Donald's Encyclopedia of Popular Music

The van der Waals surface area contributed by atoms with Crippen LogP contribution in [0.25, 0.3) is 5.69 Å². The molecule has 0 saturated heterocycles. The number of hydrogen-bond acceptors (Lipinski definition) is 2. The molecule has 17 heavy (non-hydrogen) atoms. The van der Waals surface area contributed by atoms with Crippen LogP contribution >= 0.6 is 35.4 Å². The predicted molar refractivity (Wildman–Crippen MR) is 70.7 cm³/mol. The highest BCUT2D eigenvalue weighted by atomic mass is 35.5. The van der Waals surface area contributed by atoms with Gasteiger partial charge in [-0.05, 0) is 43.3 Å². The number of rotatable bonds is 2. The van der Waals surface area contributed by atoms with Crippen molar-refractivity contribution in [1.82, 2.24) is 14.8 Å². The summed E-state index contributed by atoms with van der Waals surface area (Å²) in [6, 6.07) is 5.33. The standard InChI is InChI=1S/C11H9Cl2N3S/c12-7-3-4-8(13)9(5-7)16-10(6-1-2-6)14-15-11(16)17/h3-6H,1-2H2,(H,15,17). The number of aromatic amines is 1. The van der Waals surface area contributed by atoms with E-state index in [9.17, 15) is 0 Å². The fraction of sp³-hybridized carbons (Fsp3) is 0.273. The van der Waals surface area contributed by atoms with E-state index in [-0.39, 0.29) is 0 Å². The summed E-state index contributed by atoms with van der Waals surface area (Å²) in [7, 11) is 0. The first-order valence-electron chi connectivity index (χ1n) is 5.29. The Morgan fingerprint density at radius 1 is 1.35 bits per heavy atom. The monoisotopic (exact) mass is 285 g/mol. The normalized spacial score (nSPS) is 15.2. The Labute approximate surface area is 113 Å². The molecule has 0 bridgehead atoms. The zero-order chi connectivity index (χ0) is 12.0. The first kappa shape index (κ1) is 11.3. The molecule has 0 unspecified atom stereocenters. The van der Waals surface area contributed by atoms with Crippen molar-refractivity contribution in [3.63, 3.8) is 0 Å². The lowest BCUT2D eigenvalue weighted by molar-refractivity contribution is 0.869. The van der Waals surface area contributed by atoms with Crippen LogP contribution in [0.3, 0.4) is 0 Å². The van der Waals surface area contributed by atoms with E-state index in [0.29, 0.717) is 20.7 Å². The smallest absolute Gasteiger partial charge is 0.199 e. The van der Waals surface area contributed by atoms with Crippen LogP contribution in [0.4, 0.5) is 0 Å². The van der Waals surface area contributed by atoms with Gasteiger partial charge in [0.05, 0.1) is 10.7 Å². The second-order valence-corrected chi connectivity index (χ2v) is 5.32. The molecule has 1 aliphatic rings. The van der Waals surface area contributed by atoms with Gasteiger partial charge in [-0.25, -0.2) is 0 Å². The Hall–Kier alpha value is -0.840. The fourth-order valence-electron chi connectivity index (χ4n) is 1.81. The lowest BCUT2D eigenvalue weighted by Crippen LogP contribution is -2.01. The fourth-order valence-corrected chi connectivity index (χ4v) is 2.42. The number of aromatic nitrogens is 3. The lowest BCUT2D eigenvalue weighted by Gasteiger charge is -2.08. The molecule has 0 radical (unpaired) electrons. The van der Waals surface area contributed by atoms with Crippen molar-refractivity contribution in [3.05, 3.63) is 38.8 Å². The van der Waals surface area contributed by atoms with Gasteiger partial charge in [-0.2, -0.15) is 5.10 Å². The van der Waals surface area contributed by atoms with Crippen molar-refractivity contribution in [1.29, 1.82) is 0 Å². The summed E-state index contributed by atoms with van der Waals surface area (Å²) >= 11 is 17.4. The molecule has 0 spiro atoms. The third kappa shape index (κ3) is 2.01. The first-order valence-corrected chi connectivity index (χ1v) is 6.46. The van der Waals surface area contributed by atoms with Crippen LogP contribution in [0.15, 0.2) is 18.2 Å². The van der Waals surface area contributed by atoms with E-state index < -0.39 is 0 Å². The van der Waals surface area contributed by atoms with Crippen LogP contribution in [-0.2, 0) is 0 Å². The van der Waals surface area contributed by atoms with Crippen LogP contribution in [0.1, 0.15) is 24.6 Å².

(b Lillie Mae Jones, 16 May '29, Flint MI; d 26 Sept. '98, NYC) Singer; highly regarded critically as one of the few true jazz singers around; she also wrote arrangements. Studied piano at Detroit Conservatory, won amateur show and turned pro singer '46, at first known as Betty 'Be-Bop' Carter; toured with Lionel Hampton '47-51, Miles Davis '57-9, Japan with Sonny Rollins '63, Annie Ross's club in London '64. She mainly worked in clubs and theatres but toured colleges '70s, usually with a trio (including Cameron Brown and pianist John Hicks '79). She recorded tracks for Epic '55 with the Ray Bryant trio, combined with big-band tracks the following year to make Social Call on Columbia (still later Meet Betty Carter And Ray Bryant on Columbia Legacy CD); Out There '58 was half sextet tracks and half all-star big band featuring Kenny Dorham, Ray Copeland, Benny Golson, Gigi Gryce and others, available on several labels including GRP/Impulse CD as I Can't Help It. The Modern Sound Of Betty Carter '60 and Ray Charles And Betty Carter '61 were on ABC Paramount; the '58 and '60 LPs were available in an Impulse reissue called What A Little Moonlight Can Do. An album made mid-'60s on UA with a Harold Mabern trio was later called Inside Betty Carter on a Capital Jazz CD. Finally (recorded live) and 'Round Midnight '69, Now It's My Turn '76 were on Roulette; meanwhile she started her own label so fans could buy her work: Betty Carter 1 (made live '70), Betty Carter 2, The Audience (two-LP set), What Ever Happened To Love were on Bet-Car. Then issues and reissues on Verve: Live At The Village Vanguard '71, The Betty Carter Album '76, two-LP The Audience With Betty Carter '80 (all from Bet-Car), Duets '87 with Carmen McRae (a rare treat), Look What I Got '88, Droppin' Things '90, It's Not About The Melody '92 (with Mulgrew Miller, Christian McBride etc), live Feed The Fire '94 (with Geri Allen, Dave Holland, Jack DeJohnette), excellent studio set I'm Yours, You're Mine '96. She 'phrased comfortably behind the beat, making every lyric a channel of communication' (Gary Giddins).